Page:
The only true fault of the day could be laid at the feet of weather.
Besides the nearly 100 degree temperatures searing the Valley on Saturday, UC Merced's 2009 commencement ceremony unfolded ideally: the skies were blue, the campus was primped and primed and the graduates were ready to receive their degrees.
My own day began at 8 a.m. with blaring alarm clocks -- yes, two -- and repeated resentful glances at my commencement ceremony parking pass that read in large letters across the top: "Blue Lot," and "Attendees must be ready to leave at 9:45 a.m."
When I first heard that commencement guests were required to drive to designated parking lots scattered throughout the city and then ride shuttle buses to campus, I was annoyed.
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When I first heard that commencement guests were being required to arrive on campus before 11 a.m. for the 1:30 p.m. ceremony, I was distinctly irked.
When I first saw the line of metal detectors stretching as far as the eye could see up Scholars Lane, I felt nothing less than exasperation for the hoops Mercedians were being forced to jump through to accommodate Michelle Obama's visit.
I quickly came to find out that the phrase "Be careful what you wish for" was distinctly lodged somewhere in the back of my mind.
It began a recurring litany that got louder with every minute spent waiting in security lines, with every hour spent waiting for the ceremony to begin and with every beading drop of sweat that rolled stinging sunscreen into my eyes.
Yet despite it all, the wait was worth it: The first lady's words silenced my internal refrain as quickly and as surely as a mute button would a TV.
As for the city of Merced and the new university, Michelle Obama's keynote address was one that I, personally, will remember for a lifetime. She was classy and inspirational, touching not only the hearts of UC Merced's inaugural class and continuing students when she praised their conviction, persistence and incredible strength and determination, but also the members of Merced's community, when she traced the history of the area and to those who toiled to make Merced the hard-working, multicultural city that it is today.
For many students attending UC Merced, especially for those from more cosmopolitan areas, "the going" can get tough.
Khaki-colored fields as far as the eye can see, and cows in every coat color and pattern aren't encouraging to a girl who dislikes dry grass and those lumbering beasts of the bovine family.
Although I'm writing from my own perspective, I know that many of UC Merced's students feel the same. I also know how easy it is to focus exclusively on the negative aspects of the city and university we are attending and to completely forget the positive.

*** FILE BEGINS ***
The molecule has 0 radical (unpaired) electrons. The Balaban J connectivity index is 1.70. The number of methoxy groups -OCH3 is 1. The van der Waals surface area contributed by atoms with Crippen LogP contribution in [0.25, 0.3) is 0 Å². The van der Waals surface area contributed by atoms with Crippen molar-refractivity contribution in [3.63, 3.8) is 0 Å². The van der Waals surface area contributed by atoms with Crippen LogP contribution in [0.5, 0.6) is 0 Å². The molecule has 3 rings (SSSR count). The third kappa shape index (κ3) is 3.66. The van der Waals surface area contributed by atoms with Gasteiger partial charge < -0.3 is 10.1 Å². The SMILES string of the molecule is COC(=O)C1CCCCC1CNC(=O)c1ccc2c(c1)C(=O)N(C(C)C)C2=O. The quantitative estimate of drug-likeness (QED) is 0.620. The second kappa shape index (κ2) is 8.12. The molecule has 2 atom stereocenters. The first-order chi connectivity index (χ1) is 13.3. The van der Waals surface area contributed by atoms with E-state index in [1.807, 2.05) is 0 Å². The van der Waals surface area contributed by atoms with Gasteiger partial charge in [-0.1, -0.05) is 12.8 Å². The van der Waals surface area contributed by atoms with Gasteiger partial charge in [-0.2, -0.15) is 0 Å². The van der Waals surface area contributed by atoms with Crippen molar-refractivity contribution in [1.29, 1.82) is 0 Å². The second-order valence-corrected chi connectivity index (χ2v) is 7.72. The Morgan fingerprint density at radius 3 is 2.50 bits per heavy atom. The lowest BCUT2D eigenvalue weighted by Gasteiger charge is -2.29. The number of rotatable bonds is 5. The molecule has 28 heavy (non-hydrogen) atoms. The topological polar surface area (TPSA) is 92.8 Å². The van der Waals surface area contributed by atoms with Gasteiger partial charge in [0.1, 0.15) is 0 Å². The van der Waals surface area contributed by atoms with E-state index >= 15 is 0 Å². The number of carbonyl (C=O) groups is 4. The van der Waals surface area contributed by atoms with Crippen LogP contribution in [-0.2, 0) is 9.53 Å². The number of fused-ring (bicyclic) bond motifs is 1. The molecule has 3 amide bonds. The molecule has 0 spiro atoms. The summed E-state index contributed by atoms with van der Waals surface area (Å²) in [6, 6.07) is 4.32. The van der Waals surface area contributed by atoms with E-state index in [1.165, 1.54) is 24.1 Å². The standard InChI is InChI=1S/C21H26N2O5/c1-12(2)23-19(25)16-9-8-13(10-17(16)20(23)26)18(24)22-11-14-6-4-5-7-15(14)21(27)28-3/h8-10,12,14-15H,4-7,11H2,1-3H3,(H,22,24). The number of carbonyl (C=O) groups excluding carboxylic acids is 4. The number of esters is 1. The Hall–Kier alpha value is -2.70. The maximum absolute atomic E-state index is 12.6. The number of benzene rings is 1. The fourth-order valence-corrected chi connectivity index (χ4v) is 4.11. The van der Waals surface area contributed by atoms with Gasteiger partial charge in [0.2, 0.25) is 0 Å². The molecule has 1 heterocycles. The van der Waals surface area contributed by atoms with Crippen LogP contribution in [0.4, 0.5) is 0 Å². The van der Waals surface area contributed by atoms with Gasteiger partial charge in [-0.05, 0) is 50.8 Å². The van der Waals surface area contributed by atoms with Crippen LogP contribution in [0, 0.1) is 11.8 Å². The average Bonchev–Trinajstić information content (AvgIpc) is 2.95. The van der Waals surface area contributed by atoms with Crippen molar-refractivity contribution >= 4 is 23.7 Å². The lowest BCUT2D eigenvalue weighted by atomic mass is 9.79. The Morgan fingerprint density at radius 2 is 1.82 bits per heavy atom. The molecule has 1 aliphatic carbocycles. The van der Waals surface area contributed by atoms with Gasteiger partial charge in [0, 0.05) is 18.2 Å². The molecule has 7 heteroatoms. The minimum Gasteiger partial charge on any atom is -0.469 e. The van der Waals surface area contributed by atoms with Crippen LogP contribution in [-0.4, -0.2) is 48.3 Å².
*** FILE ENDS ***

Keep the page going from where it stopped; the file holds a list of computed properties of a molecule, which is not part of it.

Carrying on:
Sometimes the little things, those vastly important and essential positives in life, get caught up in the daily grind and swept to the back door of memory.
Often, they need only small encouragement to reach full bloom and fresh again. Although I'm not graduating this year, Michelle's keynote address did an amazing thing for both the graduates, and those, like me, who are continuing on next semester: Through her words she encouraged us to remember those lost "little things."
She reminded us of the incredible effort we've all put into our college careers. She reminded us what an admirable thing it is to even attain a degree. She reminded us of the sacrifices our families have made to get us to college, and of the friends who invested time and support when we were ready to give up.
She reminded us that for some, this day, a college graduation, will never come. Finally, she challenged the new graduates to "be the realization of our dreams" -- an honest appeal. I know no higher goal.
She encouraged us to take pride in our accomplishments and ourselves, to appreciate those who have helped us achieve what we have today and to cherish the blessings in life that have brought us all so far.
In the end, despite the lines, the waits and the incomprehensible amount of sweat, it was worth it. I don't think that there could have been another speaker who would have fit the ceremony so well.
I don't think that there could have been another speaker who would have inspired her audience the way Michelle Obama did. And I don't think that there could ever be a better way to have sent off the inaugural class of the University of California, Merced in their 2009 graduation.
Watching the faces of my friends on the JumboTron during the first lady's address and then later, as their degrees were conferred upon them, was worth every second of the day, every drop of sweat and every hoop jumped through since the announcement of Obama's impending visit.
Congratulations class of 2009 -- we are all so proud of you!
Brittany Best is a junior from Moorepark majoring in psychology with a minor in creative writing.